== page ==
American 110m hurdles champion and world silver medallist Ryan Wilson has been without a sponsor for large chunks of his career, despite being among the world’s elite in his event. To help raise his profile, he’s chopped and changed the colour of his track uniform, and reckons more athletes should experiment with their kit. 

“I had fun with my designs. I enjoyed the different colour combinations. I used American Apparel and they really had a old school feel to it, which matched my personality.

"I put together a bunch of colours, basic colours [red, yellow, black, light blue]. I would often go with colours which matched the location. So for Eugene I’d go green [the predominant University of Oregon colour] or if I ran at Berlin, where the track was blue, I’d go for a red vest to stand out.

"In Monaco I ran in green because in the US the colour of money is green. In Stockholm I went for a white, because I figured it would be one of the coldest places I would ever run.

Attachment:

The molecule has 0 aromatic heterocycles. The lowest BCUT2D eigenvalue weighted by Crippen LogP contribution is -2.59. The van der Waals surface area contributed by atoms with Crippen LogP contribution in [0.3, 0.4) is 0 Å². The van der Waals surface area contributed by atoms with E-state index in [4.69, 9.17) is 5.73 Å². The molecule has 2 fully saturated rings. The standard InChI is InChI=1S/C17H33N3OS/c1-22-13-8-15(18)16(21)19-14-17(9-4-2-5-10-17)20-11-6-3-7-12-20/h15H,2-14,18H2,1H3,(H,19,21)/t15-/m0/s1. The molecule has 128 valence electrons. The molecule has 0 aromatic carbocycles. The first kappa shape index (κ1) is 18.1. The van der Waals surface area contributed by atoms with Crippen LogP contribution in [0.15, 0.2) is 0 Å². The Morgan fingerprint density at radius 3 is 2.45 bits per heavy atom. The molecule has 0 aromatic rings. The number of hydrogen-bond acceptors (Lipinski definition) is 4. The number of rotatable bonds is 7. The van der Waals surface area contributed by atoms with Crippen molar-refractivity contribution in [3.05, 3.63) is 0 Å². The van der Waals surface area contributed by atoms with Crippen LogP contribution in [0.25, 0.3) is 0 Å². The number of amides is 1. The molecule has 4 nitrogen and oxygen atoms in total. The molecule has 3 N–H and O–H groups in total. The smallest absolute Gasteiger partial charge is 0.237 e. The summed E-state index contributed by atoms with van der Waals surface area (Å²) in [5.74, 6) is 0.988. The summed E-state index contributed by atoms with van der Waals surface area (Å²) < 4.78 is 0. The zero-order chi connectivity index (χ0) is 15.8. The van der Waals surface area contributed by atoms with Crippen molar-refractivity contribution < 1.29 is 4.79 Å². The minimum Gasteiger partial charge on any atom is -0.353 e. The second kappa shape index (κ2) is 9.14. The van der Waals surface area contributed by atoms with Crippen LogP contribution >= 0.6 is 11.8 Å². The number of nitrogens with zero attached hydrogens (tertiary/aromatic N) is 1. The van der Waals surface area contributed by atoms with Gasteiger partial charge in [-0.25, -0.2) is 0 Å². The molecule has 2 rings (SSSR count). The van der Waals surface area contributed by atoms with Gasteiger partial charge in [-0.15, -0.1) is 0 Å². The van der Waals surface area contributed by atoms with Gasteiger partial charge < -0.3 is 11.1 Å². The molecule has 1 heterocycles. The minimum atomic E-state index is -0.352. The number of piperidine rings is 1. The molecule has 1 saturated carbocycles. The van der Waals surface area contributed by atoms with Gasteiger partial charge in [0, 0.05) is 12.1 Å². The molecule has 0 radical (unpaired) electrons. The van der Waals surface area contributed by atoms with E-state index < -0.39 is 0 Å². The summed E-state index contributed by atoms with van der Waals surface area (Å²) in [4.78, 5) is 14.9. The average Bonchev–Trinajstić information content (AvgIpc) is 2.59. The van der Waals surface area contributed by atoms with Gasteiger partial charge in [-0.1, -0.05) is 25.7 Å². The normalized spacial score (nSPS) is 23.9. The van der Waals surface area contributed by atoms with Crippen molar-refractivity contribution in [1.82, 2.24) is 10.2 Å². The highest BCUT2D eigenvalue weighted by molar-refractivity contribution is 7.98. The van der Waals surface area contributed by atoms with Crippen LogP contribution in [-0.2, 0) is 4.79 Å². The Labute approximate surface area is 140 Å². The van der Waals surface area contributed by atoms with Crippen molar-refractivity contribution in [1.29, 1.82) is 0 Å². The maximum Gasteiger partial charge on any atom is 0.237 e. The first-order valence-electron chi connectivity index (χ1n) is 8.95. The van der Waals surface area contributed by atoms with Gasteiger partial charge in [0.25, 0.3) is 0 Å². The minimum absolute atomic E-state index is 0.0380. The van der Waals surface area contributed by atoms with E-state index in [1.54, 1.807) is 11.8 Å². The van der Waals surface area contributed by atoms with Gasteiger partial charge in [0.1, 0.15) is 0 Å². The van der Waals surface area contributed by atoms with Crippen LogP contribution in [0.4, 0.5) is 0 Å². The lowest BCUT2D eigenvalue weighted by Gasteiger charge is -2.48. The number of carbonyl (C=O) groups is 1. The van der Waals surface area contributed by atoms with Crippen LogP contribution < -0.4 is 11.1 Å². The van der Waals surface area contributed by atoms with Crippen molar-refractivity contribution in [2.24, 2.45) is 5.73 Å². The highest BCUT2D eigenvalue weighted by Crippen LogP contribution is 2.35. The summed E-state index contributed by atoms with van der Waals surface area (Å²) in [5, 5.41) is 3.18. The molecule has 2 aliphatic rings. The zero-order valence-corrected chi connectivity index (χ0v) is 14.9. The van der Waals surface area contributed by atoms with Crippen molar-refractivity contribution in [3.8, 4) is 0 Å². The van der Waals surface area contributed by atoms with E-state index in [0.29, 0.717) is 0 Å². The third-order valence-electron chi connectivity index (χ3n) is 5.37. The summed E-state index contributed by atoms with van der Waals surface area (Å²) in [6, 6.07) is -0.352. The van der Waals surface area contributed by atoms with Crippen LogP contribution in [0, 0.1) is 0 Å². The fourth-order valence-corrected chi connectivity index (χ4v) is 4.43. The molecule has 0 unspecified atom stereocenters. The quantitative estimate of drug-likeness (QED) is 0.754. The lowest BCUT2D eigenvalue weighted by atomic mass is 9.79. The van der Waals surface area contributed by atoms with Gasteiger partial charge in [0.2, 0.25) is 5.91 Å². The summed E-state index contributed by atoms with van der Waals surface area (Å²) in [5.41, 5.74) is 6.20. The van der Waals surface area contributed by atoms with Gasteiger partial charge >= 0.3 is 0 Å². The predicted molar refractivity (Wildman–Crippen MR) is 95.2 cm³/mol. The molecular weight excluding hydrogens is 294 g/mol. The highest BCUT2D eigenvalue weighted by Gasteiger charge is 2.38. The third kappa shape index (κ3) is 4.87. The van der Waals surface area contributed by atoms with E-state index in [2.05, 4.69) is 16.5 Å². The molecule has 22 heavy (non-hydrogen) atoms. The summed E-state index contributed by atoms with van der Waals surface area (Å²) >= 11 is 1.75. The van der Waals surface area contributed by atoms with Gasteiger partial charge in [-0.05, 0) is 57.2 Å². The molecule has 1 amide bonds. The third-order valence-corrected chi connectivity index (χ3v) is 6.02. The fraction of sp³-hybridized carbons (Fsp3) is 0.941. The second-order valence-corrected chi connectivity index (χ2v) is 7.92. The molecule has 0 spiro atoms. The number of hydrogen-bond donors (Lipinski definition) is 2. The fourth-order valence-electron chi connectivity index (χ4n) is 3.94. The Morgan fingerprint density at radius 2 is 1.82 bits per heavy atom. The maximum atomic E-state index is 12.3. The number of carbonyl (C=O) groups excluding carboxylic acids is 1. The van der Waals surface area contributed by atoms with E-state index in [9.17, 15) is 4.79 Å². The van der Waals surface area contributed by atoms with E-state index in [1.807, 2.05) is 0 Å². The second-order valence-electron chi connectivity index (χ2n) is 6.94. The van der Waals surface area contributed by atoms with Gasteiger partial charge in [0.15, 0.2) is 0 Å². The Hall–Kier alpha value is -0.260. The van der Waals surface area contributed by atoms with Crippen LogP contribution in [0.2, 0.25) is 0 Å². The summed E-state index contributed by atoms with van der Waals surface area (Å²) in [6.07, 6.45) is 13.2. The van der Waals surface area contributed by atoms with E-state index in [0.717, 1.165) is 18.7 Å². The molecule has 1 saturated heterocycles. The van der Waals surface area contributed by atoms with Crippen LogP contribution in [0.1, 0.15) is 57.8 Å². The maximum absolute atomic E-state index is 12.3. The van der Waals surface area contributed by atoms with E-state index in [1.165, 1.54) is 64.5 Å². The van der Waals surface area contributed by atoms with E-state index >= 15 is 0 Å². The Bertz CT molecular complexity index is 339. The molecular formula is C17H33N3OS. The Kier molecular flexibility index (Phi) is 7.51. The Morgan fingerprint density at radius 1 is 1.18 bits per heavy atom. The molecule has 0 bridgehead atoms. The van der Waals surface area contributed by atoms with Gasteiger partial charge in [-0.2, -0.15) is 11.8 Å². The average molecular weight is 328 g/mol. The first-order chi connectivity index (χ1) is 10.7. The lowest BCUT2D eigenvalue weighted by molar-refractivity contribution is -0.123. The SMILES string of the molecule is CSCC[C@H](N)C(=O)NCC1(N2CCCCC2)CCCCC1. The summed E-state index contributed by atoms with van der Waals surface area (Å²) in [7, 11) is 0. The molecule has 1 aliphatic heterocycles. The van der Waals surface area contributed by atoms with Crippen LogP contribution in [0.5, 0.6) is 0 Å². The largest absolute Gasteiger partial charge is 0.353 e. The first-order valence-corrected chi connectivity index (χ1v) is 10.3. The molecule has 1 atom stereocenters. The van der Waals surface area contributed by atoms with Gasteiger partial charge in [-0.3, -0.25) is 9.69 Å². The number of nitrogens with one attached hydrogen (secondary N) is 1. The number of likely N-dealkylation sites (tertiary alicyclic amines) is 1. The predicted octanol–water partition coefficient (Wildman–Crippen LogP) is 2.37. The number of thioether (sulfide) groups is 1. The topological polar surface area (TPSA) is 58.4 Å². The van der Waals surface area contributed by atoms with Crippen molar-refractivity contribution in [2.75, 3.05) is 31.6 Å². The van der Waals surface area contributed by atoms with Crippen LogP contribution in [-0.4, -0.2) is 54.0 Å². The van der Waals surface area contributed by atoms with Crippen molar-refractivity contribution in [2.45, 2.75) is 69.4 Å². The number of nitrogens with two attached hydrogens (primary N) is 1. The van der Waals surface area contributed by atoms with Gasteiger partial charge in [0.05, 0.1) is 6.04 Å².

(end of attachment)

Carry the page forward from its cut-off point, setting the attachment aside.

"I really think that shoe companies could learn something from what I am doing. A lot of people noticed what I was wearing because it is was so different, but the prevailing thought is for everyone to dress the same and show your domination in that way.

"I don’t think there are a lot of benefits to that. People stop paying attention and get desensitised."


Green in Monaco; white in Stockholm; stars and stripes for celebrating in Moscow

"Think of rugby, football or basketball: kids wear shirts with the name of their favourite player on the back. It would be smart of, say, Puma to do that with Usain Bolt or Nike with Allyson Felix.

"Unfortunately, there doesn’t seem to be too much thinking outside the box, which is a shame because it is one of the oldest sports, so it should be the wisest.

"Instead track and field doesn’t do any of that and they wonder why the sport is losing interest. I’m not saying that what I did was revolutionary. I was never one of the top guys, but the amount of people who would know who I was because of my uniform was amazing.

"This would suggest there is a thirst out there for people doing something a little different.”